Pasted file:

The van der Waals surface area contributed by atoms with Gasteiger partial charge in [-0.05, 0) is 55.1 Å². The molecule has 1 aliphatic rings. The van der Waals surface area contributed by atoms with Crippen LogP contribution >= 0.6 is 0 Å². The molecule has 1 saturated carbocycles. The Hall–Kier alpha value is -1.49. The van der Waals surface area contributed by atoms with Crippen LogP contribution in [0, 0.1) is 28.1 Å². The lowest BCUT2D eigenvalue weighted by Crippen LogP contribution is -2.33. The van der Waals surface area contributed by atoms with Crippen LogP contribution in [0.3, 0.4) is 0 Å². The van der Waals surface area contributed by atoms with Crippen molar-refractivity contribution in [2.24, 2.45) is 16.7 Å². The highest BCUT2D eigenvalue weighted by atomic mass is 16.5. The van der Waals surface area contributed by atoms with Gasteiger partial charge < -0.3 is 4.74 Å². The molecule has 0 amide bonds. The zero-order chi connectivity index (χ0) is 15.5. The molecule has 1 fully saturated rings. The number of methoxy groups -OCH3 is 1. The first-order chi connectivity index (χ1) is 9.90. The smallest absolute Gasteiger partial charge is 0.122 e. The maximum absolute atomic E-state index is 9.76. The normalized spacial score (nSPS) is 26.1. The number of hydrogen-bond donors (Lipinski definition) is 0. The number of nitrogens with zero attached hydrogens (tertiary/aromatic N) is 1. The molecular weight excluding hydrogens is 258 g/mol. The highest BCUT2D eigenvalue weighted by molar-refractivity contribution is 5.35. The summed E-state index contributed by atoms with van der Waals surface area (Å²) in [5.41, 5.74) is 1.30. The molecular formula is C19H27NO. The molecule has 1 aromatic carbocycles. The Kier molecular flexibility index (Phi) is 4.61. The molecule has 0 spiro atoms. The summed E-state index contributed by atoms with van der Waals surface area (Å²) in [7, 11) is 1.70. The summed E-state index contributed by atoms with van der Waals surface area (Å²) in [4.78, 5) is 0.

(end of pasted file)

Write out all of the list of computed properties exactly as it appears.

The van der Waals surface area contributed by atoms with Gasteiger partial charge in [-0.05, 0) is 55.1 Å². The molecule has 1 aliphatic rings. The van der Waals surface area contributed by atoms with Crippen LogP contribution >= 0.6 is 0 Å². The molecule has 1 saturated carbocycles. The Hall–Kier alpha value is -1.49. The van der Waals surface area contributed by atoms with Crippen LogP contribution in [0, 0.1) is 28.1 Å². The lowest BCUT2D eigenvalue weighted by Crippen LogP contribution is -2.33. The van der Waals surface area contributed by atoms with Crippen LogP contribution in [0.3, 0.4) is 0 Å². The van der Waals surface area contributed by atoms with Crippen molar-refractivity contribution in [2.24, 2.45) is 16.7 Å². The highest BCUT2D eigenvalue weighted by atomic mass is 16.5. The van der Waals surface area contributed by atoms with Gasteiger partial charge < -0.3 is 4.74 Å². The molecule has 0 amide bonds. The zero-order chi connectivity index (χ0) is 15.5. The molecule has 1 fully saturated rings. The number of methoxy groups -OCH3 is 1. The first-order chi connectivity index (χ1) is 9.90. The smallest absolute Gasteiger partial charge is 0.122 e. The maximum absolute atomic E-state index is 9.76. The normalized spacial score (nSPS) is 26.1. The number of hydrogen-bond donors (Lipinski definition) is 0. The number of nitrogens with zero attached hydrogens (tertiary/aromatic N) is 1. The molecular weight excluding hydrogens is 258 g/mol. The highest BCUT2D eigenvalue weighted by molar-refractivity contribution is 5.35. The summed E-state index contributed by atoms with van der Waals surface area (Å²) in [5.41, 5.74) is 1.30. The molecular formula is C19H27NO. The molecule has 1 aromatic carbocycles. The Kier molecular flexibility index (Phi) is 4.61. The molecule has 0 spiro atoms. The summed E-state index contributed by atoms with van der Waals surface area (Å²) in [7, 11) is 1.70. The summed E-state index contributed by atoms with van der Waals surface area (Å²) in [4.78, 5) is 0.